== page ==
2. Shifting Spaces, Chapman Dance Artistic collaborations are all the rage these days, especially collaborations between mediums. The ideas are interesting, but the execution isn't always on point, and sometimes I get the impression that the work might be more successful if the disciplines stayed on their own footing. I did not have that feeling watching Shifting Spaces, a collaboration between choreographer Teresa Chapman and visual artist Lucinda Cobley. It was the one dance collaboration I saw all year that felt natural and instinctive in its carefully structured order.
Cobley's prints on silkscreen and fabric provided a well-grounded primary color base for Chapman's effusive dance to leap from. Those bold and beautiful cryptic landscapes of geometric configurations made for a visually exciting counterpart to the triptych of dances that was exploratory and ethereal while also funny and flirtatious. Thinking back on Shifting Spaces, the choreography itself might also be described as painterly.
Exquisite Corpse especially was a dynamo of a composition that saw its six dancers fill the stage in mauve patterns of potent movement. And as far as making a lasting impression in concerned, a viewer would be hard-pressed to forget the otherworldly spell that is cast by Sequences. The dance is an evocation of ritual, of recasting the inner self in a more acceptable - and accepting - light. Atonement is suggested, but so is the revelation of joy.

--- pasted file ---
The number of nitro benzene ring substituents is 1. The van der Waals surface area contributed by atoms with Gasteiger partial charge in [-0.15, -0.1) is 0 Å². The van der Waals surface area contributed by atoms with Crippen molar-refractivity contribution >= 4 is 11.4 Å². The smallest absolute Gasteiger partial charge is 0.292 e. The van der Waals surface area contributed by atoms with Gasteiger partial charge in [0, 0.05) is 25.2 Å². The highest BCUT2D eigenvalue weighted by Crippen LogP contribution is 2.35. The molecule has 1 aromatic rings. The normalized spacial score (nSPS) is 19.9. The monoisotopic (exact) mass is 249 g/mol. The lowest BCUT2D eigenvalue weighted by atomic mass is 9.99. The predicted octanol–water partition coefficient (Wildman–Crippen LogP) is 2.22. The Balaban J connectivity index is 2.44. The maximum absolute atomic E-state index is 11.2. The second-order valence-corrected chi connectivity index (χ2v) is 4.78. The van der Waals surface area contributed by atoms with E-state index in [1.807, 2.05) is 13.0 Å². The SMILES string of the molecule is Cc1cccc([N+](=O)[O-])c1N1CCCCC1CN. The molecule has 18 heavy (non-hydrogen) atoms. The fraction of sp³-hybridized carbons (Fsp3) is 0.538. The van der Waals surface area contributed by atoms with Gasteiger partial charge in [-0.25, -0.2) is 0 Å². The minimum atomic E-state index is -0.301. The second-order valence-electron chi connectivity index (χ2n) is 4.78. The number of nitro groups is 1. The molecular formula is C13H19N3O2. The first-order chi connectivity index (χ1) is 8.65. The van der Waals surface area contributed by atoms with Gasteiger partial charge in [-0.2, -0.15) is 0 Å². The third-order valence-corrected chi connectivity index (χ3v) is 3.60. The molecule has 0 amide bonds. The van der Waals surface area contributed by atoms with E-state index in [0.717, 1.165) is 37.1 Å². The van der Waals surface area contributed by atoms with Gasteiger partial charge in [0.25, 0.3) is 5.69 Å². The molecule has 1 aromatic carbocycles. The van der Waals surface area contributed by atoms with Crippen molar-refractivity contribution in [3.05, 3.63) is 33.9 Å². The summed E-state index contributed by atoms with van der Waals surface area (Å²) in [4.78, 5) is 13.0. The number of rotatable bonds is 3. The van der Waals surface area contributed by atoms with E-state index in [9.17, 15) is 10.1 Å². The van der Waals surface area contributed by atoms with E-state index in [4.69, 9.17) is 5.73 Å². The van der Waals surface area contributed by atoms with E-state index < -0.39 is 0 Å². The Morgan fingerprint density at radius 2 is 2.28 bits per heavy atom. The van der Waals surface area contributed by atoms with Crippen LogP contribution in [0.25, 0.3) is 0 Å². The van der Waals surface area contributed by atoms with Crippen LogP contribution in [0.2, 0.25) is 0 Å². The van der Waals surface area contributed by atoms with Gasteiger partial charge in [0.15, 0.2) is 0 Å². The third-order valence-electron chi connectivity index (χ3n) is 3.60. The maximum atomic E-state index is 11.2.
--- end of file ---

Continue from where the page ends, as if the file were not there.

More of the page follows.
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1. The Rite of Spring and Murmuration, Houston Ballet Stanton Welch, artistic director of Houston Ballet, chose to celebrate the centennial of the Nijinksy's groundbreaking ballet not by restaging the original, but by creating his own version. Complete with Stravinsky's score, Welch created a wonderfully carnal portrait of ceremony in its most primal form. There is no human sacrifice here, and no virgin dances herself to death. But by using the art of Rosella Namok as a backdrop, and culling visual design elements from Native American, Native Australian, and African cultures, Welch choreographs a story of two warring tribes who are joined together by the marriage of the Chosen One to a warrior chieftain.
Nijinksy's stark concept is intensified by the magnitude of dancers onstage - the entire company takes part in the Houston Ballet production - and his angular, pulsating choreography is intensified by Welch's keen insight into layered drama. The result is a gripping, cathartic dance for the twenty-first century.
Ticket holders to The Rite of Spring were also treated to Edwaard Liang's Murmurations, a gorgeous, effervescent dance that takes its choreographic cues from the migratory patterns of birds. Ezio Bosso's Violin Concerto No. 1is a wonderful enchantment for the sweeping dance to live in; dancers flock in and out of the wings in light-footed sequences that makes them look like fairies in flight. Like The Rite of Spring, it's a ceremony, but one of the natural world. The two dances make for wonderful counterparts, and a night of dance that I'm still remembering with excitement and fascination nine months later.